Rhinehart v. Scutt et al
OPINION and ORDER Denying Plaintiffs' 308 Motion for Sanctions; and Ordering the Parties to Mediate. Signed by District Judge Stephen J. Murphy, III. (DPar)
UNITED STATES DISTRICT COURT
EASTERN DISTRICT OF MICHIGAN
DAVID L. RHINEHART and LEWIS
RHINEHART, Joint Personal
Representatives of the Estate of
KENNETH A. RHINEHART,
Case No. 2:11-cv-11254
HONORABLE STEPHEN J. MURPHY, III
DEBRA SCUTT, et al.,
OPINION AND ORDER DENYING PLAINTIFFS' MOTION FOR
SANCTIONS  AND ORDERING THE PARTIES TO MEDIATE
Trial in the case is quickly approaching, and Plaintiffs recently moved the Court to bar
the testimony of one of Defendants' witnesses, permit Plaintiffs to redepose one of the
Defendants, and to sanction Defendants. For the reasons stated below, the Court will deny
the motion and order the parties to mediate one last time.
The case arises out of the medical treatments that the late Kenneth Rhinehart did and
did not receive while incarcerated. Although now prosecuted by the executors of his estate,
Rhinehart initiated the case pro se prior to his death. The instant motion concerns an
affidavit sworn to and submitted to the Court in the early days of the litigation.
Rhinehart filed the complaint on March 29, 2011. He also filed two pro se motions for
temporary restraining orders (TROs) — along with other motions — before his current
counsel filed an appearance on July 27, 2011. Counsel then filed a third motion for a TRO
on August 17, 2011. ECF 79. In this third motion, Rhinehart asked the Court to enter an
injunction ordering Defendants1 to "schedule [Rhinehart] to be seen by a qualified liver
specialist/oncologist/heptatologist so that he can receive a qualified treatment plan to
prevent a more rapid onset of his advanced liver disease" and also order Defendants to
schedule Rhinehart "for an appointment to see a liver specialist[.]" Id. at PgID 905.
In their response to the motion, Defendants argued that Rhinehart failed to make the
showing necessary to justify entry of an injunction, and further explained that Rhinehart was
both "an unlikely candidate for a liver transplant," and that it was not "medically necessary"
to schedule Rhinehart to be seen by a "liver specialist/oncologist/hepatologist" because "a
qualified treatment plan" was already in place and his medical needs were being met. ECF
83, PgID 959. Defendants supplemented their response with an affidavit from Dr. Richard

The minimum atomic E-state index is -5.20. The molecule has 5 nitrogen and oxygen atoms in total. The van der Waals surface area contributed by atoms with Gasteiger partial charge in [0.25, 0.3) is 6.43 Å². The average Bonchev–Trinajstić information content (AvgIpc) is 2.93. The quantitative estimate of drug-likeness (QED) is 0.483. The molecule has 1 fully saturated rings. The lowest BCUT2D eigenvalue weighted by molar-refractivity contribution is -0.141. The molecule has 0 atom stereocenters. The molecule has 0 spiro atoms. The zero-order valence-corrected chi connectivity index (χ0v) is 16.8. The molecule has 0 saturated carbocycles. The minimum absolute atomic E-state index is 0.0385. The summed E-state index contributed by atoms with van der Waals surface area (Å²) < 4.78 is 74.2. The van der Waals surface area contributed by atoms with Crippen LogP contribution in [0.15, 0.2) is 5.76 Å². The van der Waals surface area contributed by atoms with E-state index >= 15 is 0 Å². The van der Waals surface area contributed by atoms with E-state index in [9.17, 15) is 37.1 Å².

Kosierowski, an oncologist who had been consulted in the care of Rhinehart. Kosierowski
stated that he did not believe Rhinehart needed a consultation with an outside oncologist
or liver specialist. ECF 89-1, PgID 1204.
Following the briefing, Magistrate Paul J. Komives issued a Report and
Recommendation, suggesting the Court deny the motion. The magistrate judge
emphasized that Rhinehart was receiving medical attention and had "at best, established
a difference of opinion with respect to [his] medical treatment." ECF 121, PgID 1691–92.
In explaining his conclusion, the magistrate judge mentioned that "[p]erhaps the most
persuasive piece of evidence is Dr. Kosierowski's affidavit." Id. at 1691. The Court adopted
the Report over Rhinehart's objections and denied the motion for a TRO. ECF 127.
At that time, there were many other defendants in the case, including the prison
warden, prison staff, and another doctor.
Rhinehart filed an interlocutory appeal of the Court's denial order, ECF 128, but the Court
of Appeals for the Sixth Circuit affirmed the Court's denial, ECF 135.
Four years later, Plaintiffs attack Kosierowski's affidavit. Plaintiffs recently deposed
Kosierowski and now claim that certain statements within the 2011 Affidavit "were not true
at the time the Affidavit was submitted, and that Dr. Kosierowski knew these statements
not to be true when he executed the Affidavit[.]" ECF 308, PgID 7296 (emphasis omitted).
According to Plaintiffs, Kosierowski, in writing the affidavit, erred in three ways:
(1) He misrepresented his relationship to Corizon,
(2) He misrepresented the basis for his conclusion and his familiarity with
Rhinehart's medical records, and
(3) He did not draft the 2011 Affidavit himself.
See id. at 7296–03. For relief, Plaintiffs ask the Court to (1) bar all testimony from
Kosierowski "except testimony elicited by Plaintiffs", (2) instruct the jury "regarding the
evidentiary effect of Defendants' knowing submission Kosierowski called as an adverse
witness and questioned before the jury" concerning the Affidavit of false evidence", (3)
allow Plaintiffs to redepose Defendant Edelman, and (4) award to Plaintiffs all the attorneys
fees and expenses related to the Affidavit.2 See id. at 7314–15.
Whether Kosierowski should be permitted to testify as a non-retained expert
Rule 26 of the Federal Rules of Civil Procedure governs witness disclosures, while
Rule 37 establishes the consequences for failure to comply with the rules. A party intending
to introduce expert witness testimony at trial must disclose to the other parties the identity
The reimbursement sought is far reaching: Plaintiffs seek costs associated with the
instant motion, as well as the cost of deposing Kosierowski, and all of Plaintiffs' associated
fees and expenses from September 2011 (when the Affidavit was filed) to January 2013
(when the appeal was closed).
of the witness, and if the witness is "retained or specially employed to provide expert
testimony in the case or one whose duties as the party's employee regularly involve giving
expert testimony," then the party offering the witness's testimony must accompany the
disclosure with a written report "prepared and signed by the witness" Fed. R. Civ. P.
26(a)(2)(A),(B). If a party fails to comply with this requirement, "the party is not allowed to
use that information or witness to supply evidence on a motion, at a hearing, or at a trial,
unless the failure was substantially justified or is harmless." Fed. R. Civ. P. 37(c)(1).
Plaintiffs argue that under Rule 26(a)(2)(B), Defendants were required to provide a
signed, written report from Kosierowski. They claim that at the time he signed the Affidavit,
he was employed by Corizon, and they further argue that his duties "regularly involve
providing expert testimony, since he admitted providing such testimony was a 'somewhat
routine' part of his job." ECF 308, PgID 7297–98 (quoting Kosierowski's deposition